Here are the final comments I sent for the students after the presentations.

About Presenting to Others

  1. Case studies aren’t about checking off a requirements list. Show us that you thought hard.
  2. Stay smart, creative, and reasonable.
  3. Follow the rules. We didn’t bother debating about a team we disqualified for using new info in the case.
  4. The most important outcome is profit. Your boss should tell you otherwise if necessary. Better: confirm by asking.

About Video & Slides

  1. Tech happens. Watch every second of your presentation again even if you’re bored.
  2. We hate typos. One is okay. Three will discredit your ideas.
  3. Don’t use full sentences in slides. 
  4. Show your face like streamers do.
  5. Don’t force things. A list with nine items is fine.

3. Search Engine News

You knew that Google could provide information on how to care for a Christmas tree. Now it is helping Los Angeles municipal staff care for an area’s tree canopy.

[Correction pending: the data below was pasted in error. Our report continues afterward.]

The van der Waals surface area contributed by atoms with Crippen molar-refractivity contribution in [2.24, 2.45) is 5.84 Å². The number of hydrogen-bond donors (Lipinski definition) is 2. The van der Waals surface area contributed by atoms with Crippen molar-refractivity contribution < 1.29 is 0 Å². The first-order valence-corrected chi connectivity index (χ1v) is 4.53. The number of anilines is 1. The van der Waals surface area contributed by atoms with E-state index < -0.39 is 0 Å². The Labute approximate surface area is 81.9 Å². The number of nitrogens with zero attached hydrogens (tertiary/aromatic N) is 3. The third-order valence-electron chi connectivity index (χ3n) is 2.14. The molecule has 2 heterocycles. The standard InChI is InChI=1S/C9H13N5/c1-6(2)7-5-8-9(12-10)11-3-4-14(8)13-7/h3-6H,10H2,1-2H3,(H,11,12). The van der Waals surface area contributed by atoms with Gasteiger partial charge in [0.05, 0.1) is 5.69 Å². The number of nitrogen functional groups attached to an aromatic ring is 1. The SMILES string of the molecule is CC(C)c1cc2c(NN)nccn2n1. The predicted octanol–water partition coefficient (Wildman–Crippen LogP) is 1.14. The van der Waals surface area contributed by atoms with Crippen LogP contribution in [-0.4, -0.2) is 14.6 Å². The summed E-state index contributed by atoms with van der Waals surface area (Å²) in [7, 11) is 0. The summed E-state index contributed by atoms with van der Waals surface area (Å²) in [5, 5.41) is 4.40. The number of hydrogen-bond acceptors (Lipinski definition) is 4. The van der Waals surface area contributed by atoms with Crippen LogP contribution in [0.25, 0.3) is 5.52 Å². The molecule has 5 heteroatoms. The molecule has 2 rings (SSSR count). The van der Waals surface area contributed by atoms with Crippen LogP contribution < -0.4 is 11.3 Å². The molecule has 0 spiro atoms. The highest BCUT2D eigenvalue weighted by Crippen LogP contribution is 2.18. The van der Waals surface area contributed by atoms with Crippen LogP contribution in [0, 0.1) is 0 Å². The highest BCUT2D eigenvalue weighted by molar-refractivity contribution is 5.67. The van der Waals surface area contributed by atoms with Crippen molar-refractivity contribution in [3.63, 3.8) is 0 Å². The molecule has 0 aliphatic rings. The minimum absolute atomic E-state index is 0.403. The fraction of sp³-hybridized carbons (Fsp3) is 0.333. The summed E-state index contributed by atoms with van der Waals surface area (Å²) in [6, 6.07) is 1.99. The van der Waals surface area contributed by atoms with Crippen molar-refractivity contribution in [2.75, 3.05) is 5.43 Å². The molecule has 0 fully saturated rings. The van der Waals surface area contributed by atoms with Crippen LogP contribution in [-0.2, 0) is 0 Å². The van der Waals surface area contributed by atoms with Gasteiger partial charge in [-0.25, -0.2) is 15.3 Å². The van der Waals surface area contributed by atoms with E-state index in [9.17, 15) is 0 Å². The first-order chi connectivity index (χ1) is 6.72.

The Google Tree Canopy Lab combines aerial images with machine learning to display maps of trees as part of its Environmental Insights Explorer. Why trees? They help fight urban heat island effects and provide more sustainable living in an area. You can see the live data here. Think back twenty years ago and imagine someone telling you that there would be maps of trees accessible to anyone anywhere in the world.

Google Maps is also testing a display of street address numbers directly on Google Maps. Sterling Sky’s Joy Hawkins tweeted a screencap of a map showing the test on the day before Thanksgiving.

4. In the Spotlight — Holiday Cybersecurity Tips

“Due to the pandemic, this holiday season may look and feel a bit different …”

— The federal Cybersecurity & Infrastructure Security Agency demonstrating their gift for understatement in an otherwise great Holiday Cybersecurity tip sheet.

On this Cyber Monday, the usual warnings seem intuitive and old hat, but they bear repeating. CISA’s holiday tip sheet includes important reminders about not using unsecured public Wi-Fi, how to identify legitimate websites, and using a credit card instead of a debit card.